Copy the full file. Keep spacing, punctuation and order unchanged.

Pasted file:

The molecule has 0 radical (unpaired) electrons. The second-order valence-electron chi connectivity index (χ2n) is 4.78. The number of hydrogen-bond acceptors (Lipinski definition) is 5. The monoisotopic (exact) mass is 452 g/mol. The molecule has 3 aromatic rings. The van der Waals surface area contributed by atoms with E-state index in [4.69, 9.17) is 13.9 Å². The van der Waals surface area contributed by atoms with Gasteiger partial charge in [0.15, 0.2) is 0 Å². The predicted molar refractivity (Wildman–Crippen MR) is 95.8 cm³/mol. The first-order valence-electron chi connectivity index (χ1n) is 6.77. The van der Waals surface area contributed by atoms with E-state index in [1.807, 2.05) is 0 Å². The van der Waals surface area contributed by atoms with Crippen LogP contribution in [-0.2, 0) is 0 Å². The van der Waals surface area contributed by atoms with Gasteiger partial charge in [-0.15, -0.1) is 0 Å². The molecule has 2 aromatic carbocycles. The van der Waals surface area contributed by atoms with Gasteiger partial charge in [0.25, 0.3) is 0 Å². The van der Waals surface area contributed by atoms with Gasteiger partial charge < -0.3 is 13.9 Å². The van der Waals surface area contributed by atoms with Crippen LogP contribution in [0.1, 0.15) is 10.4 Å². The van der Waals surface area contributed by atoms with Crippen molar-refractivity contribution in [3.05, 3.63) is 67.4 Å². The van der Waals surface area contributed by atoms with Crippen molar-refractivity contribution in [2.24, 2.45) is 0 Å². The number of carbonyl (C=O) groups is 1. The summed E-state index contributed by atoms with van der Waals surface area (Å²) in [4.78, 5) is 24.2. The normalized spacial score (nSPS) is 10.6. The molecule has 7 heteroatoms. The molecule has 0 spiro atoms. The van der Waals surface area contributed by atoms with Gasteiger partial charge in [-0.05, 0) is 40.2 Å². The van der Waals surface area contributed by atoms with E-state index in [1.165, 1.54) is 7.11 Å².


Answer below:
The molecule has 0 radical (unpaired) electrons. The second-order valence-electron chi connectivity index (χ2n) is 4.78. The number of hydrogen-bond acceptors (Lipinski definition) is 5. The monoisotopic (exact) mass is 452 g/mol. The molecule has 3 aromatic rings. The van der Waals surface area contributed by atoms with E-state index in [4.69, 9.17) is 13.9 Å². The van der Waals surface area contributed by atoms with Gasteiger partial charge in [0.15, 0.2) is 0 Å². The predicted molar refractivity (Wildman–Crippen MR) is 95.8 cm³/mol. The first-order valence-electron chi connectivity index (χ1n) is 6.77. The van der Waals surface area contributed by atoms with E-state index in [1.807, 2.05) is 0 Å². The van der Waals surface area contributed by atoms with Crippen LogP contribution in [-0.2, 0) is 0 Å². The van der Waals surface area contributed by atoms with Gasteiger partial charge in [-0.15, -0.1) is 0 Å². The molecule has 2 aromatic carbocycles. The van der Waals surface area contributed by atoms with Gasteiger partial charge in [0.25, 0.3) is 0 Å². The van der Waals surface area contributed by atoms with Gasteiger partial charge < -0.3 is 13.9 Å². The van der Waals surface area contributed by atoms with Crippen LogP contribution in [0.1, 0.15) is 10.4 Å². The van der Waals surface area contributed by atoms with Crippen molar-refractivity contribution in [3.05, 3.63) is 67.4 Å². The van der Waals surface area contributed by atoms with Crippen molar-refractivity contribution in [2.24, 2.45) is 0 Å². The number of carbonyl (C=O) groups is 1. The summed E-state index contributed by atoms with van der Waals surface area (Å²) in [4.78, 5) is 24.2. The normalized spacial score (nSPS) is 10.6. The molecule has 7 heteroatoms. The molecule has 0 spiro atoms. The van der Waals surface area contributed by atoms with Gasteiger partial charge in [-0.05, 0) is 40.2 Å². The van der Waals surface area contributed by atoms with E-state index in [1.165, 1.54) is 7.11 Å².